The UPWP documents the transportation planning activities and associated budget for the Lake~Sumter MPO planning area. Though the document covers a two (2) year period, the UPWP is reviewed annually to refine previously identified tasks and better reflect changes in the economic climate. Prior to Board adoption, the public will be provided with the opportunity to review and comment on the draft UPWP during a twenty-one (21) day public review period. A draft is also presented to the LSMPO advisory committees for input. In addition to the public comment periods provided during each committee meeting, opportunities for public comment are also a standard part of each Board meeting prior to Board action. During this review process and following Board adoption, the UPWP is electronically published on www.LakeSumterMPO.com and is available in print, by request. Citizens unable to attend the committee or Board meetings may submit written public comments to LSMPO during the official public comment period: 1) via postal service, 2) via the Voice your Ideas form on the website www.LakeSumterMPO.com/voice.aspx or, 3) by emailing: MWoods@LakeSumterMPO.com. When significant public comments are received on a draft UPWP as a result of public involvement, a summary, analysis, and report on the disposition of comments shall be made part of the final UPWP. If the final UPWP differs significantly from the one made available for public comment or raises new material issues, an additional opportunity for public comment will be made available.
- Unified Planning Work Program 2018/19-2019/20 - Amended June 29, 2020 (13.0 MB)
- Unified Planning Work Program 2018/19-2019/20 - Amended May 14, 2020 (13.0 MB)
- Unified Planning Work Program 2018/19-2019/20 - Amended April 30, 2020 (13.0 MB)
- Unified Planning Work Program 2018/19 – 2019/20 ADOPTED (9.62 MB)
- Unified Planning Work Program 2018/19 – 2019/20 DRAFT (9.63 MB)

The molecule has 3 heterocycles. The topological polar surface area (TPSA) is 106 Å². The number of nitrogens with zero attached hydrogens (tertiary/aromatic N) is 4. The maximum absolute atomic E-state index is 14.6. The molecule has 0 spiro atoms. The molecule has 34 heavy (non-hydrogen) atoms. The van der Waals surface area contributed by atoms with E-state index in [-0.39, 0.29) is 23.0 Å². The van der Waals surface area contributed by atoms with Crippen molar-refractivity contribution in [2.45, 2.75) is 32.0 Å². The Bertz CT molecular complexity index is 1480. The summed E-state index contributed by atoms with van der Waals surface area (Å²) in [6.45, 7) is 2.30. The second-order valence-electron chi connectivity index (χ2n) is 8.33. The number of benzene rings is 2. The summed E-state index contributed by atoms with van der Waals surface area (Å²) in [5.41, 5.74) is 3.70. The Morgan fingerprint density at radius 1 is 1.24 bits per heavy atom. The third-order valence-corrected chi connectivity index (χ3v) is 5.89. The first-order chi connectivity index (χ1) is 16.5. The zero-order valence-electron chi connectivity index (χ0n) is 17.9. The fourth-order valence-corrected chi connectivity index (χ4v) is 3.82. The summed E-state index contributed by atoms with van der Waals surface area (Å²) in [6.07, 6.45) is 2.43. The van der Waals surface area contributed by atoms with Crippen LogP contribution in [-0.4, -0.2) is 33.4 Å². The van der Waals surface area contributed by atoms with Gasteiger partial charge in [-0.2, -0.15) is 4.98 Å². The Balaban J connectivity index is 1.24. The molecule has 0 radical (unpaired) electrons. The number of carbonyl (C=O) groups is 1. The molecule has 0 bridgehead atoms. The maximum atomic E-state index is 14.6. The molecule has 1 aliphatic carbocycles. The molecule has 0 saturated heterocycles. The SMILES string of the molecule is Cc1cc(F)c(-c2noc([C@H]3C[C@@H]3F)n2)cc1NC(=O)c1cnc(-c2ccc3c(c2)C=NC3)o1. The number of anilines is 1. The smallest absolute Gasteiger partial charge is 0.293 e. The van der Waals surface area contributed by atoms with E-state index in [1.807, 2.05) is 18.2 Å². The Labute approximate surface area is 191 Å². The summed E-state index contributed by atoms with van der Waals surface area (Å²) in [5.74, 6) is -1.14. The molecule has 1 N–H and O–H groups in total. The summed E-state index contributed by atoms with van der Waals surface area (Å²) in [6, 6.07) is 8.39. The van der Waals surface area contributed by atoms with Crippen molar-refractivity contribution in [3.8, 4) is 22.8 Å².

- Unified Planning Work Program 2016/17 – 2017/18 - Amended February 28, 2018 (27.9 MB)
- Unified Planning Work Program 2016/17 – 2017/18 - Amended December 13, 2017 (28.5 MB)
- Unified Planning Work Program 2018/19 – 2019/20 DRAFT (4.08 MB)
- Unified Planning Work Program 2016/17 – 2017/18 - Modified October 25, 2017 (26.5 MB)
- Unified Planning Work Program 2016/17 – 2017/18 - Amended September 27, 2017 (27.2 MB)
- Unified Planning Work Program 2016/17 – 2017/18 - Modified August 28, 2017 (25.8 MB)
- Unified Planning Work Program 2016/17 – 2017/18 - Modified August 23, 2017 (30.6 MB)
- Unified Planning Work Program 2016/17 – 2017/18 - Modified June 29, 2017 (26.4 MB)
- Unified Planning Work Program 2016/17 – 2017/18 - Amended May 24, 2017 (25.4 MB)
- Unified Planning Work Program 2016/17 – 2017/18 - Modified May 24, 2017 (28.2 MB)
- Unified Planning Work Program 2016/17 – 2017/18 - Modified April 26, 2017 (26.5 MB)
- Unified Planning Work Program 2016/17 – 2017/18 - Modified February 22, 2017 (25.8 MB)
- Unified Planning Work Program 2016/17 – 2017/18 - Modified December 7, 2016 (25.1 MB)
- Unified Planning Work Program 2016/17 – 2017/18 - Modified December 1, 2016 (23.2 MB)
- Unified Planning Work Program 2016/17 – 2017/18 - Modified October 26, 2016 (22.8 MB)
- Unified Planning Work Program 2016/17 – 2017/18 - Amended September 28, 2016 (23.3 MB)
- Unified Planning Work Program 2016/17 – 2017/18 - Modified September 7, 2016 (23.3 MB)
- Unified Planning Work Program 2016/17 – 2017/18 - Adopted June 22, 2016 (22.8 MB)
- Unified Planning Work Program 2016/17 – 2017/18 - Amended May 25, 2016 (25.9 MB)
- Draft Unified Planning Work Program FY 2016/17-2017/18 (12 MB)
- Unified Planning Work Program 2014/15 – 2015/16 - Amended April 27, 2016 (15.1 MB)
- Unified Planning Work Program 2014/15 – 2015/16 - Amended December 9, 2015 (15.1 MB)
- Unified Planning Work Program 2014/2016 (12 MB)
- Unified Planning Work Program 2012/2014 (11 MB)
- Unified Planning Work Program 2010/11 - 2011/12 - Amended June 22, 2011 (16.2 MB)
- Unified Planning Work Program 2008/2010 (1.8 MB)
- Unified Planning Work Program 2007/2008 (9.1 MB)
- Unified Planning Work Program 2006/2007 (2.6 MB)
- Unified Planning Work Program 2005/2006 (5.4 MB)
- Unified Planning Work Program 2004/2005 (509 KB)
- Interim Unified Planning Work Program Fiscal Year 2003/2004 (58 KB)
Transportation Improvement Program (TIP)
All Metropolitan Planning Organizations (MPOs) are required, by Federal and Florida law, to develop a Transportation Improvement Program (TIP), which is defined as “a staged, multiyear, intermodal program of transportation projects which is consistent with the metropolitan Long Range Transportation Plan (LRTP).” The TIP is developed in cooperation with the Florida Department of Transportation (FDOT) and local public transit operators.